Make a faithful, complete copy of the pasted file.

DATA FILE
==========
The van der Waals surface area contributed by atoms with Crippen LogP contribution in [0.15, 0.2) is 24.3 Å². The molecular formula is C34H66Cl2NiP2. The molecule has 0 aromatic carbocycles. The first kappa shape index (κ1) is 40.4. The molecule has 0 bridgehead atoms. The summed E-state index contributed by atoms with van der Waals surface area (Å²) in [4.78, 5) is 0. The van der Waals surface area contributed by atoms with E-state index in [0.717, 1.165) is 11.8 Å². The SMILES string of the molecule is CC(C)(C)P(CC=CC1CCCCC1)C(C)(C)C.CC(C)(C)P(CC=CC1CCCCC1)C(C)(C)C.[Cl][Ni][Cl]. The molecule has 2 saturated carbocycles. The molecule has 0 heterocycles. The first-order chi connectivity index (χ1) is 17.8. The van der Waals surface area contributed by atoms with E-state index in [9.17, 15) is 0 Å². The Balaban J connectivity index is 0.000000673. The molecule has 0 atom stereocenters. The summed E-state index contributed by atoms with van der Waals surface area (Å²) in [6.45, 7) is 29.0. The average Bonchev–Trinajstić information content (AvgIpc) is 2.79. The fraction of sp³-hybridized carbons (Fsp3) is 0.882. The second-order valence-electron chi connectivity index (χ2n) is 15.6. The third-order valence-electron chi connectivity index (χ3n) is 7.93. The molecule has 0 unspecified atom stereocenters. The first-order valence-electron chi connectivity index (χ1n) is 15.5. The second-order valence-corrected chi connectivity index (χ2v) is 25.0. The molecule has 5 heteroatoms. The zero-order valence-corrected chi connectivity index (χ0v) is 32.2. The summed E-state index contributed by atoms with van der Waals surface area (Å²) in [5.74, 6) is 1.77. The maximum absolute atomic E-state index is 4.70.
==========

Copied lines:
The van der Waals surface area contributed by atoms with Crippen LogP contribution in [0.15, 0.2) is 24.3 Å². The molecular formula is C34H66Cl2NiP2. The molecule has 0 aromatic carbocycles. The first kappa shape index (κ1) is 40.4. The molecule has 0 bridgehead atoms. The summed E-state index contributed by atoms with van der Waals surface area (Å²) in [4.78, 5) is 0. The van der Waals surface area contributed by atoms with E-state index in [0.717, 1.165) is 11.8 Å². The SMILES string of the molecule is CC(C)(C)P(CC=CC1CCCCC1)C(C)(C)C.CC(C)(C)P(CC=CC1CCCCC1)C(C)(C)C.[Cl][Ni][Cl]. The molecule has 2 saturated carbocycles. The molecule has 0 heterocycles. The first-order chi connectivity index (χ1) is 17.8. The van der Waals surface area contributed by atoms with E-state index in [9.17, 15) is 0 Å². The Balaban J connectivity index is 0.000000673. The molecule has 0 atom stereocenters. The summed E-state index contributed by atoms with van der Waals surface area (Å²) in [6.45, 7) is 29.0. The average Bonchev–Trinajstić information content (AvgIpc) is 2.79. The fraction of sp³-hybridized carbons (Fsp3) is 0.882. The second-order valence-electron chi connectivity index (χ2n) is 15.6. The third-order valence-electron chi connectivity index (χ3n) is 7.93. The molecule has 0 unspecified atom stereocenters. The first-order valence-electron chi connectivity index (χ1n) is 15.5. The second-order valence-corrected chi connectivity index (χ2v) is 25.0. The molecule has 5 heteroatoms. The zero-order valence-corrected chi connectivity index (χ0v) is 32.2. The summed E-state index contributed by atoms with van der Waals surface area (Å²) in [5.74, 6) is 1.77. The maximum absolute atomic E-state index is 4.70.